But give credit where credit’s due. Both shows are female-centric, female empowered, chock full of racial diversity, and, when they dare be so bold, are deliciously trashy and campy. I’m still torn as to whether Wonderland is better (read: more entertaining and well-constructed) or worse than its parent, and I can’t decide whether or not I’ll even keep watching. But I don’t hate what I’ve seen so far, and since it’s only a single-season show, the inconvenience isn’t that great. John Lithgow is always excellent, but Naveen Andrews’ Jafar is a love-hate role. You’re either going to revel in his moustache-twirling cackling evilness or it’ll make you want to throw things at the screen, sometimes both in the same scene. And don’t even get me started of the awful CGI. At least in Wonderland it feels more realistically absurd; the rabbit hole world is such a dreamscape anyway that the bad CGI comes off as intentional rather than just cheaply done.
TL;DR: A third of the time Once Upon a Time is endearing fun, a third is sleep-inducingly boring, and another third is teeth-achingly saccharine to the point of insipidity. Wonderland isn’t far from its parent’s mark.
The Tomorrow People
The Road So Far: In this Americanized remake of a British show, there are two species of humans, the normal people and the Tomorrow People (CW, Wed 9p). This superpowered group has mastered the three T’s: teleportation, telekinesis, and telepathy; downside is they can’t kill. But not everyone thinks their abilities are cool. Ultra, a secret, sinister organization, is dedicated to rooting out the superhumans and either de-supering them or blackmailing them into joining the organization as a soldier. Ultra is run by the ruthless and calculating Dr. Jedikiah Price, a man who thinks nothing of killing what he considers to be the enemies of the “real” humans. At the center of all this is Jedikiah’s nephew, Stephen, a high school student who has recently discovered his powers. Stephen goes double agent on Ultra as he works with the rest of the Tomorrow People, who are busy hiding in an underground bunker.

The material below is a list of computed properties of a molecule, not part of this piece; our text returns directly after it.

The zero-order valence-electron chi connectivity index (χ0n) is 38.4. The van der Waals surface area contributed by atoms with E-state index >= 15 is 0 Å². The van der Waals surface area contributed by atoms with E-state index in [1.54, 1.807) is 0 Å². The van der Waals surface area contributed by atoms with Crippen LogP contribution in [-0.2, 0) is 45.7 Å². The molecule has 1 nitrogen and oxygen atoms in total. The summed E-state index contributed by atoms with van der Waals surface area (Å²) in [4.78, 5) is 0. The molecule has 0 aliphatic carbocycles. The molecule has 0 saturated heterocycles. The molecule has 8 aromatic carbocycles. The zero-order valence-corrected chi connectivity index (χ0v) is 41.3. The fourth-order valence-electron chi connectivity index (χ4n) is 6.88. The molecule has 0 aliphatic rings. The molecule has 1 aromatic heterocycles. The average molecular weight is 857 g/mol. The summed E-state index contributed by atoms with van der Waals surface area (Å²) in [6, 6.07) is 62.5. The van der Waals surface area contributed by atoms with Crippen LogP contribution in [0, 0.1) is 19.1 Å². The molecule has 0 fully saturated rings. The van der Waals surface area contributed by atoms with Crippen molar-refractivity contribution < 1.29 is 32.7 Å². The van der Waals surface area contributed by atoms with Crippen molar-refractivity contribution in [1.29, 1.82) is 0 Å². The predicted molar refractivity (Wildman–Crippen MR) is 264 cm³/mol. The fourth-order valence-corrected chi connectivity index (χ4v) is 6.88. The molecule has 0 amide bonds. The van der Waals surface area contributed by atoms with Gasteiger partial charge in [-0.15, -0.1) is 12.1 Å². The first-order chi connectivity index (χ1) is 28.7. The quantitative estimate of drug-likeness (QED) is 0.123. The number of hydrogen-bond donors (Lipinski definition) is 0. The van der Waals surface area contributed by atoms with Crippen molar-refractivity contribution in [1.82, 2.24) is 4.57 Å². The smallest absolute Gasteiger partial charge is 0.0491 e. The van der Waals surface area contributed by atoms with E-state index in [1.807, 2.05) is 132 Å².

The Good, the Bad, and the Ugly: There’s nothing particularly original about Tomorrow, and not just because it’s a remake of a remake (the Brits created it in the 1970s, then reduxed it in the 90s). It takes its central theme of a teenager discovering their special gifts make them the Chosen One straight out of every fantasy show already on The CW. It’s menacing, all-powerful evil cabal has been done to death for decades now, and even the abilities themselves aren’t exactly glimmering with innovation. However, it still works. Mostly. OK, only partly. There’s a lot going on in this show. The pace is always pushing forward, and exposition, when it’s done at all, tends to be more cryptic than conclusive. Mark Pellegrino is, obvs, the best thing in the show, and he flips Jedikiah seamlessly between sadistic and psychotic without resorting to scenery chewing. Robbie Amell isn’t up to his brother’s snuff (Stephen Amell from Arrow), but he’s getting braver with his acting with each ep.
Greg Berlanti has a good track record in television and shaky background on SFF. His teen drama creds go all the way back to Dawson’s Creek and Everwood, but he’s also the man responsible for No Ordinary Family and the Ryan Reynolds Green Lantern movie. Fortunately, he seems to have learned the error of his ways with the solidly entertaining Arrow. The Tomorrow People highlights both the best and worst of Berlanti’s skills. He’s got the action and drama down, but complex plotting with a long-spanning mythology aren’t his strong suits. Your mileage will vary, but you’re either going to like it or think it’s absolutely stupid and boring. Most of the time I like it, but I also fell asleep during the third ep, so, you know, expectations and all. But hey! Jason Dohring!
TL;DR: The show’s present state is good enough, but I have grave concerns about where it’s headed and what it plans to do when it gets there.
Alex Brown is an archivist, research librarian, writer, geeknerdloserweirdo, and all-around pop culture obsessive who watches entirely too much TV. Keep up with her every move on Twitter, or get lost in the rabbit warren of ships and fandoms on her Tumblr.